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Painful Plantar Warts

Plantar warts can cause severe pain. This may be because of where they are located, on the bottom of the foot. The pain may happen as a result of the wart growing inward from the weight that is put on the foot during everyday activities. The medical name for a plantar wart is referred to as verruca and comes from the human papillomavirus (HPV). This is contagious and it is suggested to wear appropriate shoes while in the areas this virus is found. These can include public swimming pools, locker rooms, and shower room floors. This type of wart can resemble a callus and appear to be a small, hardened area of skin. There may be tiny black dots in the center of the wart, which is dried blood that is found inside the capillaries. There are several treatment options available so if you have a plantar wart, it is suggested that you seek the counsel of a podiatrist who can determine which one is best for you. 

Plantar warts can be very uncomfortable. If you need your feet checked, contact our podiatrist from Dr. Powers Foot and Ankle. Our doctor will assist you with all of your foot and ankle needs.

About Plantar Warts

Plantar warts are the result of HPV, or human papillomavirus, getting into open wounds on the feet. They are mostly found on the heels or balls of the feet.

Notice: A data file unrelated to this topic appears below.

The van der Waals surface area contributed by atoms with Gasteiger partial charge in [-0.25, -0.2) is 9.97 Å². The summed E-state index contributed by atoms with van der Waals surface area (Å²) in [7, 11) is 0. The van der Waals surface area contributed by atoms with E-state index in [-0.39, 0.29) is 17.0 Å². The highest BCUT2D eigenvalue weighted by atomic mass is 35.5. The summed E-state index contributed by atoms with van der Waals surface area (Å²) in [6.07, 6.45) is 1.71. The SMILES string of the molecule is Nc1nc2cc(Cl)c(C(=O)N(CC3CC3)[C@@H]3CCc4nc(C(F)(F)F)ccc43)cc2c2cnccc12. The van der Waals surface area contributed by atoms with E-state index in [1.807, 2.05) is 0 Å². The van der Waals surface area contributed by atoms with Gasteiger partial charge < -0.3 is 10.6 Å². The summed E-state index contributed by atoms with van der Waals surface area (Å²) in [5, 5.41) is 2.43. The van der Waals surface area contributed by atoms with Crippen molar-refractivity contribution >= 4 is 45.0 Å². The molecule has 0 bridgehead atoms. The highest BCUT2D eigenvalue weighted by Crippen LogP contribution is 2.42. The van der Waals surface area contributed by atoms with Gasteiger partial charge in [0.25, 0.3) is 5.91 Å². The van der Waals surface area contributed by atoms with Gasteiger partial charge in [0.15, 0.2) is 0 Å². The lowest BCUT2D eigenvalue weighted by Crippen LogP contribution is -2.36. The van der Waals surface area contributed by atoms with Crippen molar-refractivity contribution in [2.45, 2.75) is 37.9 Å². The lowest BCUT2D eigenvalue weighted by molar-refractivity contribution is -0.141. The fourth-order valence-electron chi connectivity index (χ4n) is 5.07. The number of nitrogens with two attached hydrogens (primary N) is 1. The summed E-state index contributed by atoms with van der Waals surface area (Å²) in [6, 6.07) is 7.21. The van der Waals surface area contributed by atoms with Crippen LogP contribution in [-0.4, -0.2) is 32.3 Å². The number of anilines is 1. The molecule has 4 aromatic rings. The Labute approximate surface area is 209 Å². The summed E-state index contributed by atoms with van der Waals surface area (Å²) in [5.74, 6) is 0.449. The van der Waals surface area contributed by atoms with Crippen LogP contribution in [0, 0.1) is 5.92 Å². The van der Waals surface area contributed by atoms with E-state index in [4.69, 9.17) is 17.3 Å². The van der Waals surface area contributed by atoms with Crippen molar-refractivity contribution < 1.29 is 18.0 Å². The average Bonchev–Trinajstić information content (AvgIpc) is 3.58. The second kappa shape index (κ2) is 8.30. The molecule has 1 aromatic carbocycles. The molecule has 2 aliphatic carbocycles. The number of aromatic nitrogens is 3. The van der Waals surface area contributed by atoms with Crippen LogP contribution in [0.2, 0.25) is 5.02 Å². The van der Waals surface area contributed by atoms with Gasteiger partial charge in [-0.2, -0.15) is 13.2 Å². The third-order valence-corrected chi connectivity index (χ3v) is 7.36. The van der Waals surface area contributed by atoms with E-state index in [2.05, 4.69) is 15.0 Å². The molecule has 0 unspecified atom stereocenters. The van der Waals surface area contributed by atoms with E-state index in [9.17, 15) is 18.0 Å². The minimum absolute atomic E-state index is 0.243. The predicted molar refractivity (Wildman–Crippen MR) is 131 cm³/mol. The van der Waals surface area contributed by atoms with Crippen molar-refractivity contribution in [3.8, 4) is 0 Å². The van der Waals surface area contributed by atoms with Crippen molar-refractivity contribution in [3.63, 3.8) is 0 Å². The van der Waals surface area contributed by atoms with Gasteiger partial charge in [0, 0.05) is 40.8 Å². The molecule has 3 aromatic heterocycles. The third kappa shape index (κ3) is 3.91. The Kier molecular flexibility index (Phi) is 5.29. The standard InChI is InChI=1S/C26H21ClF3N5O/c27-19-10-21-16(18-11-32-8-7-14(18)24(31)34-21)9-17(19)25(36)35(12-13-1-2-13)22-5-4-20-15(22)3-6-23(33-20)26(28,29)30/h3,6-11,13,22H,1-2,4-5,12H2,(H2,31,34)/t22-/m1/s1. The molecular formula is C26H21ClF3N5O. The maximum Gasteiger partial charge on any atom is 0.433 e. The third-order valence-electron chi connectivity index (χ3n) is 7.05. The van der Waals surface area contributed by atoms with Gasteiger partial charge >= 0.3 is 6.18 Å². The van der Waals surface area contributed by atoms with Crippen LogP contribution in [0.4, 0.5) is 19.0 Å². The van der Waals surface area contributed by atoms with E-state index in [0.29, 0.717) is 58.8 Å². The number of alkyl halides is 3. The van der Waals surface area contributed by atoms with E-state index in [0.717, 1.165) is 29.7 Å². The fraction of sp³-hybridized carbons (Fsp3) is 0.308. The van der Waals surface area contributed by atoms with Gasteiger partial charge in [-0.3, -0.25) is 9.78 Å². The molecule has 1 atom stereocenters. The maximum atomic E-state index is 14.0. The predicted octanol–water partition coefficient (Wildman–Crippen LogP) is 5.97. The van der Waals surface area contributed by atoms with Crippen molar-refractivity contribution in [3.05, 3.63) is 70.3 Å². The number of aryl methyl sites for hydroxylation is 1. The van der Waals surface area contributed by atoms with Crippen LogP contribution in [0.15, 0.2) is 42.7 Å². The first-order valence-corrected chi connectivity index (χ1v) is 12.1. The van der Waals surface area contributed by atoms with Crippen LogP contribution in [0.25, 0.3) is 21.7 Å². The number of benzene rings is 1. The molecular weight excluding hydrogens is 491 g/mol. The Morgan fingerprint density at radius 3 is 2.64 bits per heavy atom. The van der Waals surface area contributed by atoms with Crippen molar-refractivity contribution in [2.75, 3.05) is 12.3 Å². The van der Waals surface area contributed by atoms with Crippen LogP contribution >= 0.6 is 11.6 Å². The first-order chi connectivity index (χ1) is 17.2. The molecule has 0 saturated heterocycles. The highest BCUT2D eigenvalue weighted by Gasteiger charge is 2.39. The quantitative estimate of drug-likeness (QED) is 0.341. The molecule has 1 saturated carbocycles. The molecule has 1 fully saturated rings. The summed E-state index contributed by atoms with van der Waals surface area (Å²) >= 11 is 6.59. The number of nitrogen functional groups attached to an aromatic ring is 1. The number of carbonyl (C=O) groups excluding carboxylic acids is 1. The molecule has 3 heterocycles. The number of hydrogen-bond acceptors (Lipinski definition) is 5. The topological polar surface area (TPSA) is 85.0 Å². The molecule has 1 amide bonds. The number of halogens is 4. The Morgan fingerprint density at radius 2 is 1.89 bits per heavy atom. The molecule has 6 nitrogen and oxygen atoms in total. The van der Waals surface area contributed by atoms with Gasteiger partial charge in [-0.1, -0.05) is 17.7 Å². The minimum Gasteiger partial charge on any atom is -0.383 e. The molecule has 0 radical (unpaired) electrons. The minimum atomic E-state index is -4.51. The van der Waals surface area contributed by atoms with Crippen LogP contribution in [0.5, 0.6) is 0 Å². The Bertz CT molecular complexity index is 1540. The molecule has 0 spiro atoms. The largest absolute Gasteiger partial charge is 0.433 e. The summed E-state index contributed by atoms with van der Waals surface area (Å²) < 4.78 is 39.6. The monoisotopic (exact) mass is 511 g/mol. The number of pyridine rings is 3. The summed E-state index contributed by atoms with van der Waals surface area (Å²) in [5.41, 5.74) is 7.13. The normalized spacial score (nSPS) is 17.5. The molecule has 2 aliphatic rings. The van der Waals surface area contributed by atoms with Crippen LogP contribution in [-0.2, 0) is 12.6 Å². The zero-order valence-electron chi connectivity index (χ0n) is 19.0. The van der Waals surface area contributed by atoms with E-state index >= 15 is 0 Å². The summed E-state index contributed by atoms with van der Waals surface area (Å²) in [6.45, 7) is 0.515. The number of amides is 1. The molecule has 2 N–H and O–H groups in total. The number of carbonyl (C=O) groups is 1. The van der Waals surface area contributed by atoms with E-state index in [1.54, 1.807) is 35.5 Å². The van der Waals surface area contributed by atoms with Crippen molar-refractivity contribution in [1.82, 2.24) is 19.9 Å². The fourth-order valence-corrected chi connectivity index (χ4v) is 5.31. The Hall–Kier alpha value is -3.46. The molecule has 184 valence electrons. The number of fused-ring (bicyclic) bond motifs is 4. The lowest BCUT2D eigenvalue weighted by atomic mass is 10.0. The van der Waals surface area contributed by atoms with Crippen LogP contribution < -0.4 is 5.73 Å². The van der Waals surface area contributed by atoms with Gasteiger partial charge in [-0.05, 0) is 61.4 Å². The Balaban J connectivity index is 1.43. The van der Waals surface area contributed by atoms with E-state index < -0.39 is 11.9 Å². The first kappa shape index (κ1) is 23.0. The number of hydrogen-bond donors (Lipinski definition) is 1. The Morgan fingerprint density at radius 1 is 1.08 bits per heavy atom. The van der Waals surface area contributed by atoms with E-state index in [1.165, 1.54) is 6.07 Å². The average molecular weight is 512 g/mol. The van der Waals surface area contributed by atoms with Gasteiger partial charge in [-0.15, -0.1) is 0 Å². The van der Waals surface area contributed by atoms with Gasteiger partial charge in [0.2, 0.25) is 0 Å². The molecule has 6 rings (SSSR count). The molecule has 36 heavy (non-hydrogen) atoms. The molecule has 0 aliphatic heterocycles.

While plantar warts are generally harmless, those experiencing excessive pain or those suffering from diabetes or a compromised immune system require immediate medical care. Plantar warts are easily diagnosed, usually through scraping off a bit of rough skin or by getting a biopsy.


  • Lesions on the bottom of your feet, usually rough and grainy
  • Hard or thick callused spots
  • Wart seeds, which are small clotted blood vessels that look like little black spots
  • Pain, discomfort, or tenderness of your feet when walking or standing


  • Freezing
  • Electric tool removal
  • Laser Treatment
  • Topical Creams (prescription only)
  • Over-the-counter medications

To help prevent developing plantar warts, avoid walking barefoot over abrasive surfaces that can cause cuts or wounds for HPV to get into. Avoiding direct contact with other warts, as well as not picking or rubbing existing warts, can help prevent the further spread of plantar warts. However, if you think you have developed plantar warts, speak to your podiatrist. He or she can diagnose the warts on your feet and recommend the appropriate treatment options.

If you have any questions please feel free to contact one of our offices located in Bloomington, Bedford, and Washington, IN . We offer the newest diagnostic and treatment technologies for all your foot and ankle needs.

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